Continuing through October 12, 2013
A painter's evolution from representation to abstraction can form an intriguing path, particularly for its degree of departure. Do we perceive, in their leaving the crutch of recognizable figures or grounds, a notable maturation, a perception due in large part to one of our built-in preconceptions, an artifact of early modernism? Jackson Pollock made paintings in the Thomas Hart Benton school before eventually becoming the master of drips; there was no way that the shift to his ultimate oeuvre wouldn't be a drastic one. On the West Coast, Richard Diebenkorn's path was more gradual, with landscapes interpretable even within his later, most abstract era. And then there's the reverse course, leaving abstraction behind for representational imagery, the most notorious example being Philip Guston, whose move from mainline Abstract Expressionism to his singular caricature/cartoonish — if reductive and austere — imagery caused a sensation at the time.
With the breakdown and dispersal of schools and the disappearance of totalitarian-like dogmas of Greenberg et al., it's hardly uncommon for artists of recent vintage to vacillate between abstraction and representation, the most notable and still ever-present model being that of Gerhard Richter, who has managed to convincingly link the disparities arguably more than anyone via his squeegeed abstractions and hazy realism. Meanwhile, his contemporary and countryman, Sigmar Polke, was something of a master at merging the two approaches — as opposed to carrying on parallel paths — exemplifying such a vigorous spirit of experimentation and invention that his influence rivals that of Richter's.
Swiss-born, New York-based Arnold Helbling has flirted with abstraction, representation, and at times both together, one merging into the other. This exhibition will bookend the last decade with two different versions of his abstraction: a gestural, strategically blotchy sort from the early- to mid-2000s, along with his most recent "Architectonics" series, from this year. The latter work is characterized by webs of black and/or white bamboo-shaped lines; the interior webbings either left unpainted so as to leave the white of the background, or the background filled in with colors, typically oranges, pinks and yellows. In many instances, the design is not unlike a stained-glass effect, and is reminiscent of Christopher Russell's densely lined, stained-glass color-filled webs employed in a photo from his 2007 "Together" series.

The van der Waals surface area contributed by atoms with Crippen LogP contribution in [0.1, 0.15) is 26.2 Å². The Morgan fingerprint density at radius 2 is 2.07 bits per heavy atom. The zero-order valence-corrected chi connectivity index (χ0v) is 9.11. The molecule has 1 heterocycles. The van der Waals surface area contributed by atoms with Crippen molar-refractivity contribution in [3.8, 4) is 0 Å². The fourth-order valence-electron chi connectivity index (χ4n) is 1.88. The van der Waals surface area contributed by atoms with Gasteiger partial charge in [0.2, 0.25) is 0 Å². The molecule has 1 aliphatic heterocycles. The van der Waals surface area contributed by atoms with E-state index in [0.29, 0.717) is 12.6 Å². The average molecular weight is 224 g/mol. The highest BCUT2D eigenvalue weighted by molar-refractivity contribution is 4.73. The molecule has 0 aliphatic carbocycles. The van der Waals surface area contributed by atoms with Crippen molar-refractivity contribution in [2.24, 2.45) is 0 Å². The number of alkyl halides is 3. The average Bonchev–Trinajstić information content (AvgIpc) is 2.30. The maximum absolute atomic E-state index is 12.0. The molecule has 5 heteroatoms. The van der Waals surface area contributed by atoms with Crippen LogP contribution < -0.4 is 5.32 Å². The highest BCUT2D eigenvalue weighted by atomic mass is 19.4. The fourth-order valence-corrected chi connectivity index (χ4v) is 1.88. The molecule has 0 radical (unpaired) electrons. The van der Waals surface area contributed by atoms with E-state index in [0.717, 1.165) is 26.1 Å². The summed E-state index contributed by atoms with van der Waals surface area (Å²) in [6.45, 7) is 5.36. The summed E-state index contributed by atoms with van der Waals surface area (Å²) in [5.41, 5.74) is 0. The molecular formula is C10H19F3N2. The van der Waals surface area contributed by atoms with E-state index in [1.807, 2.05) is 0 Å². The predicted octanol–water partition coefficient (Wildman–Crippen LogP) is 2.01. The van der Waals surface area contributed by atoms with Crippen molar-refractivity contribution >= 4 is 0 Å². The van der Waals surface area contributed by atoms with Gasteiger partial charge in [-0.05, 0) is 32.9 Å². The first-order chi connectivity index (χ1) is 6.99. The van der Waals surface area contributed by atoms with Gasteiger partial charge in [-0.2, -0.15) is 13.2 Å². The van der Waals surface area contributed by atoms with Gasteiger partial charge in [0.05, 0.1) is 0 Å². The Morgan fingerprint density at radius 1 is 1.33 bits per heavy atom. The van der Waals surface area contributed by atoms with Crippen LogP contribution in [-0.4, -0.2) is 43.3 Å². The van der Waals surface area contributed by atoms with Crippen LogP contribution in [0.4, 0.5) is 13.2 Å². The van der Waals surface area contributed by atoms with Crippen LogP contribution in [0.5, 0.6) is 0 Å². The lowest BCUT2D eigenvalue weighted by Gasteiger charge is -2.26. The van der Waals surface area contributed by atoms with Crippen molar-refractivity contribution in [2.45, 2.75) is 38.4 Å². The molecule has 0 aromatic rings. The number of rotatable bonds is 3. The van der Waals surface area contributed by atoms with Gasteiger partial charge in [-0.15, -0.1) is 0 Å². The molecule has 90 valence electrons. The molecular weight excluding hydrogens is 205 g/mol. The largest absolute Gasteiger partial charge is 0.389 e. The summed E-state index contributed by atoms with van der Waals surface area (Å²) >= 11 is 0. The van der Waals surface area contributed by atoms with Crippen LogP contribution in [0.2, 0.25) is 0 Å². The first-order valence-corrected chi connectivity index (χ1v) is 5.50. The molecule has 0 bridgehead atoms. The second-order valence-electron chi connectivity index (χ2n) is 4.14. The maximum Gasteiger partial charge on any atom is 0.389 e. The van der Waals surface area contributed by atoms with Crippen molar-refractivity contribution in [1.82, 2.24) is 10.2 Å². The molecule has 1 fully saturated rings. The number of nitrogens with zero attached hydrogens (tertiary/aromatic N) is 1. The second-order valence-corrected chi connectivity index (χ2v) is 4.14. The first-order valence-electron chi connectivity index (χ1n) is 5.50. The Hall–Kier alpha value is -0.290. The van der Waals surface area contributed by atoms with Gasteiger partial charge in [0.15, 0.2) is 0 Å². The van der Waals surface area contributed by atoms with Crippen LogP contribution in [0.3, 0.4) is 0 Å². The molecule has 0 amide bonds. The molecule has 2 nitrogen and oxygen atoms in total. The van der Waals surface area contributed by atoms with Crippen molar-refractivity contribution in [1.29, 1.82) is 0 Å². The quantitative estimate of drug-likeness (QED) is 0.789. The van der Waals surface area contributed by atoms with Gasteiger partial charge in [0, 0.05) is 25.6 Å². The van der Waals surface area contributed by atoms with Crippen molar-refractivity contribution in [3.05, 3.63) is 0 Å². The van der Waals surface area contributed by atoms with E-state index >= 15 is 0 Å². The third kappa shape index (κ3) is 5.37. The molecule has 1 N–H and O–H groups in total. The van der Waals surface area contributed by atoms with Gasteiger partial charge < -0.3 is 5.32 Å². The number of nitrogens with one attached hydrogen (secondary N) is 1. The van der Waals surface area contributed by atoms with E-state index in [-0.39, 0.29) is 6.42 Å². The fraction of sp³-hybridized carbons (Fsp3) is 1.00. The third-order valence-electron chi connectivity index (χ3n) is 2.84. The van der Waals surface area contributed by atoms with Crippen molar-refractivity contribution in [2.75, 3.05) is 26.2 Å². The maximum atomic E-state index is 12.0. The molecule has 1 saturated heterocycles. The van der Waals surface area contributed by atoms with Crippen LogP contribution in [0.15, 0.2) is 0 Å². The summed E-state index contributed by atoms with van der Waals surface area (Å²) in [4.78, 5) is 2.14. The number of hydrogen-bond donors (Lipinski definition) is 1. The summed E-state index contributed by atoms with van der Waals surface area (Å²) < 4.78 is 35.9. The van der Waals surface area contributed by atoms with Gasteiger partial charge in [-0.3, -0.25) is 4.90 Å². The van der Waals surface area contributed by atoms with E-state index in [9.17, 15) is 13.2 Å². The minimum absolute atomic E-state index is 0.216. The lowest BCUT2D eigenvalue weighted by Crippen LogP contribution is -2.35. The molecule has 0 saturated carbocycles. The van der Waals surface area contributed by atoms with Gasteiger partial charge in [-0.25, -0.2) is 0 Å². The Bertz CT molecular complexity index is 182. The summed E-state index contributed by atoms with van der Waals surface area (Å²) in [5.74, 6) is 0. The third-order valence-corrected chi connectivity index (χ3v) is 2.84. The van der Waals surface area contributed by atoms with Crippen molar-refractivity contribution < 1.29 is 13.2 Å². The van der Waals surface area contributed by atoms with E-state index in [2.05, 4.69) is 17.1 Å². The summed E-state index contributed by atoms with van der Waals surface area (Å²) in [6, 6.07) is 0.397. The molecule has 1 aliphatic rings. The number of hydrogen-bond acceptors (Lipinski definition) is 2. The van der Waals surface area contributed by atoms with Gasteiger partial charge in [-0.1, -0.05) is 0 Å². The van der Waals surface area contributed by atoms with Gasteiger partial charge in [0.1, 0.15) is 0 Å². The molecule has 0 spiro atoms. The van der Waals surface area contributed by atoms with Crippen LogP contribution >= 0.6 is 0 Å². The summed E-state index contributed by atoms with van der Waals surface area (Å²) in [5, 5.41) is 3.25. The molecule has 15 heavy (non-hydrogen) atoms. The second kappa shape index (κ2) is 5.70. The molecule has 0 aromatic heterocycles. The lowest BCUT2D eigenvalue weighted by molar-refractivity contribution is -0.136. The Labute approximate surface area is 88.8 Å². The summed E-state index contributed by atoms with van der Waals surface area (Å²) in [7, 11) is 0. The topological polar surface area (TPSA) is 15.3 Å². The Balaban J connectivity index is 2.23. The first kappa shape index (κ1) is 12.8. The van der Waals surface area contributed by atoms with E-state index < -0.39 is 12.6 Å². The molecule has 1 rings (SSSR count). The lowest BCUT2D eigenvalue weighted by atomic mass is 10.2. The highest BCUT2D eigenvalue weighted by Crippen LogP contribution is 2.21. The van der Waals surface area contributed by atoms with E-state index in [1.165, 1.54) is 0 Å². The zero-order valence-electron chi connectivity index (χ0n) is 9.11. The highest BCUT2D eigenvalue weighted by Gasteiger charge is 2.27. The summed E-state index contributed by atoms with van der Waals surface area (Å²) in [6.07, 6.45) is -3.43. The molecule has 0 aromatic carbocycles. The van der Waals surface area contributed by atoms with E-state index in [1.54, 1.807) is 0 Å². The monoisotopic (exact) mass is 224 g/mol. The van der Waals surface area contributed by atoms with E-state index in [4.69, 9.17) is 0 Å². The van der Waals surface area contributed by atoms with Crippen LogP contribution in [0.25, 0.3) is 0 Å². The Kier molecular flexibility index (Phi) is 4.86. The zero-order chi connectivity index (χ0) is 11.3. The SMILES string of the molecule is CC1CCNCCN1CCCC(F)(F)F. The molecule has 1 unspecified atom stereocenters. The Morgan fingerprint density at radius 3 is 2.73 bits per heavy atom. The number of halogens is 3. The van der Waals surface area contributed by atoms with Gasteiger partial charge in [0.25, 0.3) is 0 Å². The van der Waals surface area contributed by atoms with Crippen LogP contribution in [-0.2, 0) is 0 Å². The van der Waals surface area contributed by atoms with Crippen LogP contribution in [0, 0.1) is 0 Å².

Helbling's "Architectonics," despite the series' non-objectivity, carries an essence of something photographic, if not representational. Indeed, in 2008 Helbling was paired with darkroom/process-based photographer Marco Breuer (who recently had his own mini-retrospective at the same gallery) at Von Lintel Gallery in New York, a match borne out of their respective post-photo processes. The "Architectonics" can be seen as analogous to Richter's trademark late abstractions, both bearing a vibrancy and intensity, yet simultaneously a certain remote calculatedness even — painterly without the angst. Whereas Richter's tool is the squeegee, Helbling's is plastic, specifically, plastic sheets that are loaded up and then transferred onto canvas or mylar. This once-removed element provides the aforementioned pseudo-photographic effect. Drips in the form of skeins or subtle smudges populate branches in a controlled form of painter handling.
In Helbling’s show last year at C & H art space in Amsterdam, he exhibited a series of paintings ranging from quite realistic to near fully abstract that were inspired by Drop City, the Colorado artist commune of the mid- to late-60s that featured architecturally low-fi geodesic dome structures influenced by Buckminster Fuller. Helbling turned to Christiania, the autonomous “Freetown” in Copenhagen, for his own architectural sources, leading to imagery that is brightly light-filled but also what I can only describe as a little ‘dirty,’ thanks to various painterly applications that very effectively conjure a commune’s aesthetic gestalt. The geodesic lines and forms are clearly at least one precursor to the "Architectonics" series, but so too are the tree branches that also made frequent appearances in "Drop City."
In older work from roughly a decade ago, buildings and structures often intermingled with passages of paint; with "Architectonics" there’s been a reduction down to branches of greater and lesser degrees of literalness, like somewhat 'dirty' (here’s that word again) stained glass. Helbling may have left representation for the moment; but even at his most abstract, some form of reference, if not clear, is present, even in its absence. It will be interesting to see if, in the future, that absence becomes more or less pronounced, or, like Polke, he continues to mine the gap.
Published courtesy of ArtSceneCal @2013